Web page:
Ego, like time, just slips away


In my pocket is nestled a metaphorical pocket watch and chain. In my entire life, I have removed it from my pocket but four times, every 10 years beginning in 1985. Once each decade since then, I take the watch out of my pocket and behold it as I would gaze into the mystic mirror of eternity. It is a sobering timepiece, indeed.

Perhaps that is why I take it out only once every 10 years.

Put another way, I have attended, each, my 10th, 20th, 30th and (am just returned from) my 40th high school reunion.

Ten years after the members of Peoria High School's class of '75 surrender the innocence of adolescence and boldly sojourn into the world of adulthood, vocation, responsibility and perhaps matedness and parenthood, we gather. We are 28 years old. My hair is still ash blonde. I don't wear glasses.

There is palpable posing and posturing. Me, too, I'm sure. A lot of conversation about college degrees earned and businesses started. (A 28-year-old male has trouble saying "my business" without sounding pretentious.) A handful of women who quite thoroughly enjoyed being "really hot" in high school move through the room making sure we notice they are still really hot. Guys remembered as funny make sure we know they are still funny. The nerds are, 10 years later, self-accepting, confident nerds with investments and retirement plans. Everyone is dressed to the nines, by the way. The reunion is held in a fancyish hotel meeting room.

The noble pocket watch keeps ticking. Twenty years, now, into our Officially Adult lives, we gather. We are 38 years old. My hair is, oddly, darker. If you look close, you will see my hair has several rogue strands of Santa Claus white. I regret to tell you, I'm sporting a mullet. I don't wear glasses. I am a husband. I am the father of two sons, ages 4 and 2.

My abiding memory of my 20th reunion is thinking the light has gone out in a lot of eyes (Sing with me: "Is that all there is? Then let's keep dancing.") People seem, well, not so alive. The posing and posturing have been replaced by stories of life and life is — mundane, ordinary, in cycles joyful but regularly difficult and sometimes hard as hell. There are lots and lots of photos of progeny. No, I mean actual, hard copy photos removed from wallets and purses. Only a few of us have cellphones, and they are huge, clunky things that are managed more like a prosthesis than like a convenient technology. Actually, we're all a little dull. But Maggie, Robert and Sylvia (not their real names) each, separately, tell me they are gay. I tell them each, separately, that we all already knew.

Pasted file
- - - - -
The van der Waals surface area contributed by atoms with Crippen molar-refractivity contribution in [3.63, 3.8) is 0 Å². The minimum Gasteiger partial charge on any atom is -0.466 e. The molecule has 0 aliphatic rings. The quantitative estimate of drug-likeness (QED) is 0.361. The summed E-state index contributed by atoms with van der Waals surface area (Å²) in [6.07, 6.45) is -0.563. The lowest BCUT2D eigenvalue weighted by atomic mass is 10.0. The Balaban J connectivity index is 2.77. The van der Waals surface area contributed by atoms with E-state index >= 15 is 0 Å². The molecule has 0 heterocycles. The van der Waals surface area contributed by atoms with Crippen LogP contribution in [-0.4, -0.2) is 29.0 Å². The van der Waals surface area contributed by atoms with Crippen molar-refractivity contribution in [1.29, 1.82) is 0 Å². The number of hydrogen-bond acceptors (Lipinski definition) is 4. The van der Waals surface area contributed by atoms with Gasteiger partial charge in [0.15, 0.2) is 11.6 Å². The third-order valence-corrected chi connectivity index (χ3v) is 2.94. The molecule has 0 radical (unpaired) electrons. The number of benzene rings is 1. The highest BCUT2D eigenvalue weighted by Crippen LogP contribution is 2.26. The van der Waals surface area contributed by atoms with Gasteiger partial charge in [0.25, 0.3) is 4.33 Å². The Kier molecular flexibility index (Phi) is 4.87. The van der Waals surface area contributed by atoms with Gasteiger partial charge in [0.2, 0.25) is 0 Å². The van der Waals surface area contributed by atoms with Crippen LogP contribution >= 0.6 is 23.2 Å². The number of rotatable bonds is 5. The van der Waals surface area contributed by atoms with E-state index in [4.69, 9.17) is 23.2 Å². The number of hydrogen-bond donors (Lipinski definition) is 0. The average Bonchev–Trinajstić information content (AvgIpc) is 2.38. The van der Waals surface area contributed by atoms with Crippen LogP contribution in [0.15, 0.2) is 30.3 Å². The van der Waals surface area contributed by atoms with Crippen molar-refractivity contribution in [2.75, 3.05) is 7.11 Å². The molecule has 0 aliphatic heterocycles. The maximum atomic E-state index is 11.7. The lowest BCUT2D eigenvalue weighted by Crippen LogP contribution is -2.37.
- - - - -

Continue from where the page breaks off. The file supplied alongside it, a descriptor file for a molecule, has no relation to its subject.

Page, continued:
Tick ... tick ... tick ...

Thirty years, now, since we wore those ridiculous caps and gowns. We are 48 years old. I wear glasses to read. I dye my hair ash blonde. Because my hair has gone completely white. And I'm in a band. And college students don't listen to old singer-songwriters unless those old singer-songwriters got famous when they were not yet old. Two bandmates and I do a 40-minute acoustic set at the reunion. All originals, except for a couple of Beatles covers we love doing together. Vocal harmony makes my blood boil.

I have a third son, now. Age 2. In fact, at this reunion, I win '75 graduate with youngest child.

The light is back on in the eyes of my classmates. It looks and feels like peace. Acceptance of life as life is. The dawning of wisdom. There is something like a contentedness in the eyes that meet mine.

And now, 40 years after we, the frightened little wannabe grown-ups, left the campus for the last time, we meet. My hair has gone white. I can't see or drive without glasses. I weigh 207 pounds and I go to bed around 8:45 every night.

The energy here is beyond peace, acceptance and contentment. Now it's joy and gratitude ... and grandchildren.

As we mill and bump, I turn and right there in front of me is David (again, name disguised). My high school sweetheart dumped me and fell in with David. I was hurt and angry. I'm embarrassed to say I falsely accused him of vandalizing my parents' house with a garden hose pushed through the mail slot.

I haven't seen this man for 40 years.

And — boom— he chats me up, introduces his wife, hugs me like there is no tomorrow.

Ah, the liberation of middle age. Ego slowly erodes. It just isn't very interesting.

I return home, thinking we're all right on schedule. Maybe everyone is right on schedule, all the time, even when it feels like you're not.

— Steven Kalas is a behavioral health consultant and counselor at Las Vegas Psychiatry and the author of "Human Matters: Wise and Witty Counsel on Relationships, Parenting, Grief and Doing the Right Thing" (Stephens Press). His columns appear on Mondays. Contact him at 702-227-4165 or skalas@reviewjournal.com.